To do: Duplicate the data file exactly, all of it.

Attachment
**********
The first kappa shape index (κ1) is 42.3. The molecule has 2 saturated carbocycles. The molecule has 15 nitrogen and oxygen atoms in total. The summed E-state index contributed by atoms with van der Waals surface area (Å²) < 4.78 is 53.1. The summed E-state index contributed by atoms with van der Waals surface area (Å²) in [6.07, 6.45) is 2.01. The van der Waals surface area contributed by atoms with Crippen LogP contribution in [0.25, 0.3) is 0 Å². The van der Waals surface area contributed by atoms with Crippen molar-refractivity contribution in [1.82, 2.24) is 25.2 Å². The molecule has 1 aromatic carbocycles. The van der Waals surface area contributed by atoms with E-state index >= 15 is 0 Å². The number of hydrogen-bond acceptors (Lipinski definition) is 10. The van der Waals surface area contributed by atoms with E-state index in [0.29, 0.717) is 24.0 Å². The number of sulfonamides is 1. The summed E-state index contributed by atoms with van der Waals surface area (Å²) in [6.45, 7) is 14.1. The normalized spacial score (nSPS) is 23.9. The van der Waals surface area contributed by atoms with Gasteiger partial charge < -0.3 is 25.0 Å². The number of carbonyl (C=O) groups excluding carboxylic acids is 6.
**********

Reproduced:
The first kappa shape index (κ1) is 42.3. The molecule has 2 saturated carbocycles. The molecule has 15 nitrogen and oxygen atoms in total. The summed E-state index contributed by atoms with van der Waals surface area (Å²) < 4.78 is 53.1. The summed E-state index contributed by atoms with van der Waals surface area (Å²) in [6.07, 6.45) is 2.01. The van der Waals surface area contributed by atoms with Crippen LogP contribution in [0.25, 0.3) is 0 Å². The van der Waals surface area contributed by atoms with Crippen molar-refractivity contribution in [1.82, 2.24) is 25.2 Å². The molecule has 1 aromatic carbocycles. The van der Waals surface area contributed by atoms with E-state index >= 15 is 0 Å². The number of hydrogen-bond acceptors (Lipinski definition) is 10. The van der Waals surface area contributed by atoms with E-state index in [0.29, 0.717) is 24.0 Å². The number of sulfonamides is 1. The summed E-state index contributed by atoms with van der Waals surface area (Å²) in [6.45, 7) is 14.1. The normalized spacial score (nSPS) is 23.9. The van der Waals surface area contributed by atoms with Gasteiger partial charge < -0.3 is 25.0 Å². The number of carbonyl (C=O) groups excluding carboxylic acids is 6.